HazardsHanta Virus

Hanta Virus

QUICK TIPS: Especially if you live west of the Mississippi, if rodents get in your nestboxes, avoid breathing in droppings, urine or saliva, decon the box, and prevent future use by mice and roof rats.
hanta virus, wikipedia photo

Deer mice and several other common mouse species can carry Hantavirus Four Corners virus (Orthohantavirus), which can cause a rare but deadly pulmonary syndrome. Breathing in airborne particles contaminated with rodent droppings, urine or saliva can cause infection. The virus in droppings can remain active for a couple of days at normal room temperature.

Even though it’s rare, about a third of reported cases result in death! The onset of hantavirus pulmonary syndrome (HPS), also known as hantavirus cardiopulmonary syndrome (HCPS) begins with a flu-like illness. It can also cause hantavirus hemorrhagic fever with renal syndrome (HFRS.)  Cases have been reported in 36 states in the U.S., but the vast majority (96%+) are in states west of the Mississippi River, including New Mexico, Colorado, Arizona, California, Washington, Texas, Montana, Utah, Idaho and Oregon.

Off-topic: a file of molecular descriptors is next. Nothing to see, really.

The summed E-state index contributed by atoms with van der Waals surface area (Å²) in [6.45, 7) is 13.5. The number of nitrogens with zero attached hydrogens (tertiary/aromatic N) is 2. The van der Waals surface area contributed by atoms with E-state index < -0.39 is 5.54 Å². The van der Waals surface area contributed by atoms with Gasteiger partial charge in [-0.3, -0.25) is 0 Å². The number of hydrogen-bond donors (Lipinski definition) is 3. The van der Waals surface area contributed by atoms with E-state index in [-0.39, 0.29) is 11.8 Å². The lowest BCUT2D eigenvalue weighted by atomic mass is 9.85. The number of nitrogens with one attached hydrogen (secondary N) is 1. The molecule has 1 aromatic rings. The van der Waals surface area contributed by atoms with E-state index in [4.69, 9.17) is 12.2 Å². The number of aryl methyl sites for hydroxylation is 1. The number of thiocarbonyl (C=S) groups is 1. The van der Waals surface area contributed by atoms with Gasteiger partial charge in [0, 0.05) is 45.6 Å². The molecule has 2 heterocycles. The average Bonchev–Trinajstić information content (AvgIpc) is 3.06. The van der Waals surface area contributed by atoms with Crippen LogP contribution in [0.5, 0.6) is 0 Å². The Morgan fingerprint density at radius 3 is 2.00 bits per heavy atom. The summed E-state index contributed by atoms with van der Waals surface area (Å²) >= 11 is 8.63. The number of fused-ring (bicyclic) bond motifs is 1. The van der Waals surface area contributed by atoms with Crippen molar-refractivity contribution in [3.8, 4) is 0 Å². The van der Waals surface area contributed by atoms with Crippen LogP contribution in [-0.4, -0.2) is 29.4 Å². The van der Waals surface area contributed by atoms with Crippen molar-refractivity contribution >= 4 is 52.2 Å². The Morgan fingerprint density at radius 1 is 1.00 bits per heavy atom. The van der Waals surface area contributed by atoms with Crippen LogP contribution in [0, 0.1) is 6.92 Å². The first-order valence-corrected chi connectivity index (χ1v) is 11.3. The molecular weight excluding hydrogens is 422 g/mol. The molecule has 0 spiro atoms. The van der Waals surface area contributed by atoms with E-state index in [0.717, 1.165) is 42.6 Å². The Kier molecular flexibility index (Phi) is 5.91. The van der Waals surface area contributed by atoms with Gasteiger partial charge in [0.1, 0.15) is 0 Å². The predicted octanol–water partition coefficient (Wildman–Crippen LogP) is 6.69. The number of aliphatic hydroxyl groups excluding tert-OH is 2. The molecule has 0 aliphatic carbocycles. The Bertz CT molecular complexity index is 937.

• Before removing a mouse nest, use a spray bottle to thoroughly soak the nest and box (to control dust) with a 10% bleach solution (water if no bleach is available).
  • After 15-20 minutes, while standing upwind/wearing a mask, use gloves or a plastic bag to remove the nest, and then sweep and scrape out the box.
  • Wash your hands afterwards.
  • Leave the box open for a day to air it out.
  • Deter mice and rats from using the box again.

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